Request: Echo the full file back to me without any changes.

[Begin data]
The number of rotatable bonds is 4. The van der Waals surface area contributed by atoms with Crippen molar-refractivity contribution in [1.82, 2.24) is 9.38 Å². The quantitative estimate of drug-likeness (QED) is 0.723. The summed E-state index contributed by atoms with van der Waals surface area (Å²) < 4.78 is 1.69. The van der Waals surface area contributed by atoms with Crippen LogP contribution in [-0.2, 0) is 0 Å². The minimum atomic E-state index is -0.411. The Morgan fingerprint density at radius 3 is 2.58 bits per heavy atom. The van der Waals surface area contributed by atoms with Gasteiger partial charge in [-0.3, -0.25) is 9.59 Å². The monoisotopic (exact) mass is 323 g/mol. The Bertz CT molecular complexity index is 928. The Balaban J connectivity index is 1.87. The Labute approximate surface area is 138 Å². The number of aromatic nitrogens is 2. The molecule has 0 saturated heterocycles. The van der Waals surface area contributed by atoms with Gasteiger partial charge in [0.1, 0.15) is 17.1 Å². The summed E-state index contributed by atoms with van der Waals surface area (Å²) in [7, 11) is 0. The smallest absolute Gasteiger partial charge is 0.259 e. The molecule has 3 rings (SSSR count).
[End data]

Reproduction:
The number of rotatable bonds is 4. The van der Waals surface area contributed by atoms with Crippen molar-refractivity contribution in [1.82, 2.24) is 9.38 Å². The quantitative estimate of drug-likeness (QED) is 0.723. The summed E-state index contributed by atoms with van der Waals surface area (Å²) < 4.78 is 1.69. The van der Waals surface area contributed by atoms with Crippen LogP contribution in [-0.2, 0) is 0 Å². The minimum atomic E-state index is -0.411. The Morgan fingerprint density at radius 3 is 2.58 bits per heavy atom. The van der Waals surface area contributed by atoms with Gasteiger partial charge in [-0.3, -0.25) is 9.59 Å². The monoisotopic (exact) mass is 323 g/mol. The Bertz CT molecular complexity index is 928. The Balaban J connectivity index is 1.87. The Labute approximate surface area is 138 Å². The number of aromatic nitrogens is 2. The molecule has 0 saturated heterocycles. The van der Waals surface area contributed by atoms with Gasteiger partial charge in [0.1, 0.15) is 17.1 Å². The summed E-state index contributed by atoms with van der Waals surface area (Å²) in [7, 11) is 0. The smallest absolute Gasteiger partial charge is 0.259 e. The molecule has 3 rings (SSSR count).